Brightly colored tulips usually grow best when they are left in the ground. Tulips require a dormancy period to bloom—preferably 16 weeks at 40 F or less. If your ground stays frozen hard for most of the winter, or if it doesn't get cold enough for the bulbs, digging up the bulbs and storing them is the better option. You must recreate the chilling conditions necessary for the bulbs to go completely dormant and prevent them from drying out to have successful flowering in the spring.
Wait for the foliage to die back completely before digging up the bulbs. The leaves are gathering nutrients and energy for next year's flowers.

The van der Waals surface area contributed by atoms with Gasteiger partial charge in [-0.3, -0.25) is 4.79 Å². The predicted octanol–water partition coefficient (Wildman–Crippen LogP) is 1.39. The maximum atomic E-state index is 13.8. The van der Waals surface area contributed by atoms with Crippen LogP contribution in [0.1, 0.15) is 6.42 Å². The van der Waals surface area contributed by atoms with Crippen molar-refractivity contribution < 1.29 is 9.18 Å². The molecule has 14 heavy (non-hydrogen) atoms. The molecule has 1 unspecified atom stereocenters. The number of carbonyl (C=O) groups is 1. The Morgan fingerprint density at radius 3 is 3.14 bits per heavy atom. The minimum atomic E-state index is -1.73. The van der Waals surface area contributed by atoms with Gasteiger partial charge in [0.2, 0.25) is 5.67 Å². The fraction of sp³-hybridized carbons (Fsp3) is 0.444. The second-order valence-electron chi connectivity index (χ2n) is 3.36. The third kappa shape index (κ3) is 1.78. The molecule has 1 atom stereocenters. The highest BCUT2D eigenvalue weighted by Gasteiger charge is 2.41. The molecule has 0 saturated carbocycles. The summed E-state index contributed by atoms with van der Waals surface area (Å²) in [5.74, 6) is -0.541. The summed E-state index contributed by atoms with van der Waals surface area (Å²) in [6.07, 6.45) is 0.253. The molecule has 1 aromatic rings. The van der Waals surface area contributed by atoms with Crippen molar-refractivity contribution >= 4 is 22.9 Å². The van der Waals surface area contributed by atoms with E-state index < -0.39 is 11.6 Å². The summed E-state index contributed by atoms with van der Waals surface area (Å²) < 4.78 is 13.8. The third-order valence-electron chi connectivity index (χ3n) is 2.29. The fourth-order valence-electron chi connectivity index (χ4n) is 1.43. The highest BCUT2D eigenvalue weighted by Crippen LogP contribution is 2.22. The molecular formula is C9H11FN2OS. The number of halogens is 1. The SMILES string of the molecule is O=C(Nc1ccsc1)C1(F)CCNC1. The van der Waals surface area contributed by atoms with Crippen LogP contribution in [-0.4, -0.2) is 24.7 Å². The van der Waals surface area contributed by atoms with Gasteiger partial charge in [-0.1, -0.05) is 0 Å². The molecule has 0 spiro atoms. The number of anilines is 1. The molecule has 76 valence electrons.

Loosen the soil around the bulbs carefully so that you do not damage them. Dig down from the side, then lift the bulb out of the ground.
Set the bulbs on newspaper outside for two to three hours to dry out.
Fill a small box with sand or vermiculite. Place the tulips in the box.
Choose a storage area that is cool enough to encourage dormancy. Garages, gardening sheds and unheated basement rooms are preferred.
Store the bulbs in the vegetable crisper of the refrigerator if there is no appropriate storage place. Remove everything from the crisper drawer before you store the bulbs because the ethylene produced by fruit damages the bulbs.
Check the bulbs weekly for signs of rot. Remove any bulbs that show rotten spots immediately to keep the rot from spreading to the healthy bulbs.